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Americans Celebrate Christmas in Diverse Ways

Holiday observances blend the traditional with the new

Posted: December 23, 2005 > President Bush Sends Greetings for a Blessed and Merry Christmas  

A thin blanket of snow wraps the White House for the Holiday season. (White House photo by Shealah Craighead)
A thin blanket of snow wraps the White House for the Holiday season.

Washington -- Christmas, celebrated by most Christians on December 25, commemorates the birth of Jesus of Nazareth. Americans, like many of the world’s peoples, have developed their own Christmas traditions and observances, and these have changed greatly over time.

Today, most Americans blend religious and secular customs with their own family traditions. Thus, even though Christmas is for many Americans a religious occasion, the federal courts have upheld its status as a legal holiday. As one court reasoned, “by giving federal employees a paid vacation day on Christmas, the government is doing no more than recognizing the cultural significance of the holiday.”


The early New England Puritans frowned on the often boisterous Christmas celebrations they witnessed in Britain. In 1659, the Massachusetts colony briefly criminalized observance of the day and Christmas remained a regular workday in much of New England and Pennsylvania. Other parts of British North America, however, celebrated with gusto, with costumed revelers passing door to door and receiving small gifts of food and drink.

The modern, more commercialized Christmas began to emerge in the 19th century with the new custom of purchasing gifts for young children. Seasonal “Christmas shopping” began to assume economic importance.

Other Christmas traditions similarly began during the 19th century. Santa Claus -- derived from the Dutch Sinter Klaas and the German Saint Nicholas -- assumed the persona of a jolly dispenser of gifts and pilot of a reindeer-drawn sleigh through such works as the 1823 poem “A Visit from Saint Nicholas” and an 1863 Harper’s Weekly portrait by the illustrator Thomas Nast. Many organizations, from the Salvation Army charitable organization to the Coca-Cola Company, since have employed Santa’s image.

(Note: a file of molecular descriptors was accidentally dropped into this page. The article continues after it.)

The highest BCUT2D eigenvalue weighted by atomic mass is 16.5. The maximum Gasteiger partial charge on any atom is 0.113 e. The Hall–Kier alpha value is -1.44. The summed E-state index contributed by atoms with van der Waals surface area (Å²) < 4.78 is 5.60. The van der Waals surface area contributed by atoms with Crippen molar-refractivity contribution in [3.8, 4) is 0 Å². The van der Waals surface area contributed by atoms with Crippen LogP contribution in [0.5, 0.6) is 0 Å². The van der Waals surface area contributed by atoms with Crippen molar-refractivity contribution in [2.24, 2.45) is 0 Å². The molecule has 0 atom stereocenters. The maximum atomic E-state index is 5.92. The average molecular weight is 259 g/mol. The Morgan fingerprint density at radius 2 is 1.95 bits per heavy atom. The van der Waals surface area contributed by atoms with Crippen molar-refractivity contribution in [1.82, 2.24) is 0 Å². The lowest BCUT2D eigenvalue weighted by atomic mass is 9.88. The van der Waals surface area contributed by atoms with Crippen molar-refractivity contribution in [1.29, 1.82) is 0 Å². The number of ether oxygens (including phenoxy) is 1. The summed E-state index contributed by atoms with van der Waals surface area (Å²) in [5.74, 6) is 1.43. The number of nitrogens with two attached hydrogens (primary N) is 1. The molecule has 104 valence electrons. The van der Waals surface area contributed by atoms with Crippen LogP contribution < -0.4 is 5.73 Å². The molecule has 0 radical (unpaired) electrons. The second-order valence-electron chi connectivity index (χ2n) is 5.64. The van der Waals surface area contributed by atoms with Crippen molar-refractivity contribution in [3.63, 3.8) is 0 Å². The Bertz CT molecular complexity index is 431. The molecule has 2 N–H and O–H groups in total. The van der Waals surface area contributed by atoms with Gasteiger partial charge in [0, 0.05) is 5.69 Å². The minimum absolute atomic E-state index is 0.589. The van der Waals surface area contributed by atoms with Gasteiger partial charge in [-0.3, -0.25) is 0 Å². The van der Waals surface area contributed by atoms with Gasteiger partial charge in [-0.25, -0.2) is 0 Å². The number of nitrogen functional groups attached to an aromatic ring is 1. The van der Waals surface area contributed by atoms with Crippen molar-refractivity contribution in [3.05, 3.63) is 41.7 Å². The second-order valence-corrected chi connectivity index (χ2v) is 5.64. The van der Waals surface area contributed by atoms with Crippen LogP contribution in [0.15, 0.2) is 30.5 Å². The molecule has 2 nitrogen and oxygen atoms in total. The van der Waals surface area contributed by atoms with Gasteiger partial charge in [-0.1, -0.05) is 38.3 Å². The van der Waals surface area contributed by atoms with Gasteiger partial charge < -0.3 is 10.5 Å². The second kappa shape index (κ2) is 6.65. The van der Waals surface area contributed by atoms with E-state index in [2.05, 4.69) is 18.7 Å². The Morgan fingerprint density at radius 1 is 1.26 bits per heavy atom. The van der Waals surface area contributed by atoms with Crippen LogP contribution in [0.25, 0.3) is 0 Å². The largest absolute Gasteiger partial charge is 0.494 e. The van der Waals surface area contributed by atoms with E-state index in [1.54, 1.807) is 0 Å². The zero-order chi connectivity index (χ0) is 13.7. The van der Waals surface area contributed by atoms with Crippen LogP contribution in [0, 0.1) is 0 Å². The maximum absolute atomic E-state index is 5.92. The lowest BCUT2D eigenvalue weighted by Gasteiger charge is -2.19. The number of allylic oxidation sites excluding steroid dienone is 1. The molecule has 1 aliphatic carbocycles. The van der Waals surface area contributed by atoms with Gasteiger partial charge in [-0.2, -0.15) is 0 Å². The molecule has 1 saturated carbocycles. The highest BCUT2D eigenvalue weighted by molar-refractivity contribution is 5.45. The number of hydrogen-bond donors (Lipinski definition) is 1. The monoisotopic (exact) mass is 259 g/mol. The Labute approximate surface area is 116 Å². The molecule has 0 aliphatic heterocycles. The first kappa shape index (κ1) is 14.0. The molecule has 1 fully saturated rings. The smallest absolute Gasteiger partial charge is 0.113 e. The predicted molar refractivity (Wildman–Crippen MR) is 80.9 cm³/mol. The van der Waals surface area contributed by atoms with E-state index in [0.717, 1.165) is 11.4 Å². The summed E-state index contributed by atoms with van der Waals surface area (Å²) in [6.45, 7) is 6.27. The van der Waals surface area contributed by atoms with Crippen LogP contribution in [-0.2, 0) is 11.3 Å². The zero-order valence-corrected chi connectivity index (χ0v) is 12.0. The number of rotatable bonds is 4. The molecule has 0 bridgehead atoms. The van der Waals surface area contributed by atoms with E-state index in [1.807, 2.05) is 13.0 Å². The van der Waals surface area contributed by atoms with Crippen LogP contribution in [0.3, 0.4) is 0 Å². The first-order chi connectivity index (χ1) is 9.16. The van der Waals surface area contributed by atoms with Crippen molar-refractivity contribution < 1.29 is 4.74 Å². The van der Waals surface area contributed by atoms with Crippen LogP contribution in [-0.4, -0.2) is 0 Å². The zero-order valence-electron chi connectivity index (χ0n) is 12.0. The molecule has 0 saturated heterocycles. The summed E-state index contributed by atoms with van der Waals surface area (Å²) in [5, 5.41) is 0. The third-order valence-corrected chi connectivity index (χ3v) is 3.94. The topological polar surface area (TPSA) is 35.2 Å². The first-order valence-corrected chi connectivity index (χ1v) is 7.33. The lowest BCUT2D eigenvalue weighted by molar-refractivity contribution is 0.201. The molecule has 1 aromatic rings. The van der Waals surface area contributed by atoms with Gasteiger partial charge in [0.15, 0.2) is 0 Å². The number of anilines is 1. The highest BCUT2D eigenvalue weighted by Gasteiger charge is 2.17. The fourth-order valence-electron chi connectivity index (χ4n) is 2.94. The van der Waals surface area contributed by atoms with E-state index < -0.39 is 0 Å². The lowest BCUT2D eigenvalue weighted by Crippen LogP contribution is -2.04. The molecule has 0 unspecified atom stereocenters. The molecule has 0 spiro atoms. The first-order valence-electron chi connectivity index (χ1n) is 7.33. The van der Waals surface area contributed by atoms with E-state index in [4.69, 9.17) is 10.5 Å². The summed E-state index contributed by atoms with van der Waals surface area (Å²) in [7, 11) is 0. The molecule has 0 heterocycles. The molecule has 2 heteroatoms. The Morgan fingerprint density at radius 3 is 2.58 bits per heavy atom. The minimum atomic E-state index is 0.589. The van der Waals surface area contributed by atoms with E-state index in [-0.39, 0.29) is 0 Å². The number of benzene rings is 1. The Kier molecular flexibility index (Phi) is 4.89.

According to legend, Christmas trees date back to Martin Luther, the 16th century German cleric whose critique of established Catholic Church practices precipitated the Protestant Reformation. According to legend, Luther brought home to his children and lit with candles a fir tree one Christmas Eve to remind them of the wonders of God’s creation.

The custom spread to Britain and the United States in the 19th century. Today, many contemporary Americans either purchase a cut, fresh evergreen tree or a reusable aluminum and plastic model. Placed in the family living room, the Christmas tree is decorated with lights and various ornaments, typically small orbs depicting angels and other figures associated with the holiday. In some families, Christmas gifts appear under the tree on the morning of December 25, deposited there by family members, or, as smaller children might believe, delivered by Santa Klaus after landing reindeer and sleigh on the roof and traversing the chimney -- all after the children are fast asleep!